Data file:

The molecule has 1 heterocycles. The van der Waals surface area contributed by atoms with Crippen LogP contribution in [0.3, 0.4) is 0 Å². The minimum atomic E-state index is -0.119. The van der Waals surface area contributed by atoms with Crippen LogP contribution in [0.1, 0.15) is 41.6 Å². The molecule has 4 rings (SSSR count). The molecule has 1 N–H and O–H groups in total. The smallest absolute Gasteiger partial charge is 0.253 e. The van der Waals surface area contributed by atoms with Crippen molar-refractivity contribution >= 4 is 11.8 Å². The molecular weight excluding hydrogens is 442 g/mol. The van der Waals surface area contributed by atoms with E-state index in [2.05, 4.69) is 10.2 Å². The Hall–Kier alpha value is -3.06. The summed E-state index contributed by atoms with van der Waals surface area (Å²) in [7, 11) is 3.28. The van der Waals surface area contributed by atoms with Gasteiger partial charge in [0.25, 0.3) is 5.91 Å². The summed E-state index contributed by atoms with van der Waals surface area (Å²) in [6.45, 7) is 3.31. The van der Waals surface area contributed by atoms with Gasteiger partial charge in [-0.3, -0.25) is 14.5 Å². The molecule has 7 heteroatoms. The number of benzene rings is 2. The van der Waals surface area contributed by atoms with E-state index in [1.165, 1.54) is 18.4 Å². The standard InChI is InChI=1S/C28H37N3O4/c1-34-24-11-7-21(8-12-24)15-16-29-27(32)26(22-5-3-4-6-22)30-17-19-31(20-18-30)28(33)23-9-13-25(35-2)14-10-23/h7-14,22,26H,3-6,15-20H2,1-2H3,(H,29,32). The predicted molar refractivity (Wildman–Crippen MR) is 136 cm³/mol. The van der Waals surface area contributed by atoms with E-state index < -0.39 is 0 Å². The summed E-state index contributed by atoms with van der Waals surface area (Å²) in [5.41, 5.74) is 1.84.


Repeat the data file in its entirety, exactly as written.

The molecule has 1 heterocycles. The van der Waals surface area contributed by atoms with Crippen LogP contribution in [0.3, 0.4) is 0 Å². The minimum atomic E-state index is -0.119. The van der Waals surface area contributed by atoms with Crippen LogP contribution in [0.1, 0.15) is 41.6 Å². The molecule has 4 rings (SSSR count). The molecule has 1 N–H and O–H groups in total. The smallest absolute Gasteiger partial charge is 0.253 e. The van der Waals surface area contributed by atoms with Crippen molar-refractivity contribution >= 4 is 11.8 Å². The molecular weight excluding hydrogens is 442 g/mol. The van der Waals surface area contributed by atoms with E-state index in [2.05, 4.69) is 10.2 Å². The Hall–Kier alpha value is -3.06. The summed E-state index contributed by atoms with van der Waals surface area (Å²) in [7, 11) is 3.28. The van der Waals surface area contributed by atoms with Gasteiger partial charge in [0.25, 0.3) is 5.91 Å². The summed E-state index contributed by atoms with van der Waals surface area (Å²) in [6.45, 7) is 3.31. The van der Waals surface area contributed by atoms with Gasteiger partial charge in [-0.3, -0.25) is 14.5 Å². The molecule has 7 heteroatoms. The number of benzene rings is 2. The van der Waals surface area contributed by atoms with E-state index in [1.165, 1.54) is 18.4 Å². The standard InChI is InChI=1S/C28H37N3O4/c1-34-24-11-7-21(8-12-24)15-16-29-27(32)26(22-5-3-4-6-22)30-17-19-31(20-18-30)28(33)23-9-13-25(35-2)14-10-23/h7-14,22,26H,3-6,15-20H2,1-2H3,(H,29,32). The predicted molar refractivity (Wildman–Crippen MR) is 136 cm³/mol. The van der Waals surface area contributed by atoms with E-state index < -0.39 is 0 Å². The summed E-state index contributed by atoms with van der Waals surface area (Å²) in [5.41, 5.74) is 1.84.